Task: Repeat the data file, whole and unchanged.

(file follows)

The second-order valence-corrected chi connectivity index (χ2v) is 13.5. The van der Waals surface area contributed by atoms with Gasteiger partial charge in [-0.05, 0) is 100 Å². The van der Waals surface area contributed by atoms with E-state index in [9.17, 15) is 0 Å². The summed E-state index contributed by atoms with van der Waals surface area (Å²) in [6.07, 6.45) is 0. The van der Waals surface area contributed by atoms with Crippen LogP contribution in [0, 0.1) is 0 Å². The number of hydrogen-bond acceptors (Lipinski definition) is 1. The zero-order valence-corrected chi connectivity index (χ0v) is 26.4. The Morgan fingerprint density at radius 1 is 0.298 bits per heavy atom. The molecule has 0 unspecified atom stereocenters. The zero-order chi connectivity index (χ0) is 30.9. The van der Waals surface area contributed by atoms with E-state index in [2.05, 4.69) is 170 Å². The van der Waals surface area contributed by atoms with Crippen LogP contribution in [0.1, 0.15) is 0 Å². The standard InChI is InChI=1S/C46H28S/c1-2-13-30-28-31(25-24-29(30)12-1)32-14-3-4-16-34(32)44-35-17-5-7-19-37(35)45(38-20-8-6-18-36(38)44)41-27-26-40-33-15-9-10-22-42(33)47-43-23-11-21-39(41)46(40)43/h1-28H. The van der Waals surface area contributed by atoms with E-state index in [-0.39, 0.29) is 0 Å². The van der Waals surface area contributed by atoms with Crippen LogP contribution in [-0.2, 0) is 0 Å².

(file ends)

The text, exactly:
The second-order valence-corrected chi connectivity index (χ2v) is 13.5. The van der Waals surface area contributed by atoms with Gasteiger partial charge in [-0.05, 0) is 100 Å². The van der Waals surface area contributed by atoms with E-state index in [9.17, 15) is 0 Å². The summed E-state index contributed by atoms with van der Waals surface area (Å²) in [6.07, 6.45) is 0. The van der Waals surface area contributed by atoms with Crippen LogP contribution in [0, 0.1) is 0 Å². The number of hydrogen-bond acceptors (Lipinski definition) is 1. The zero-order valence-corrected chi connectivity index (χ0v) is 26.4. The Morgan fingerprint density at radius 1 is 0.298 bits per heavy atom. The molecule has 0 unspecified atom stereocenters. The zero-order chi connectivity index (χ0) is 30.9. The van der Waals surface area contributed by atoms with E-state index in [2.05, 4.69) is 170 Å². The van der Waals surface area contributed by atoms with Crippen LogP contribution in [0.1, 0.15) is 0 Å². The standard InChI is InChI=1S/C46H28S/c1-2-13-30-28-31(25-24-29(30)12-1)32-14-3-4-16-34(32)44-35-17-5-7-19-37(35)45(38-20-8-6-18-36(38)44)41-27-26-40-33-15-9-10-22-42(33)47-43-23-11-21-39(41)46(40)43/h1-28H. The van der Waals surface area contributed by atoms with E-state index in [-0.39, 0.29) is 0 Å². The van der Waals surface area contributed by atoms with Crippen LogP contribution in [-0.2, 0) is 0 Å².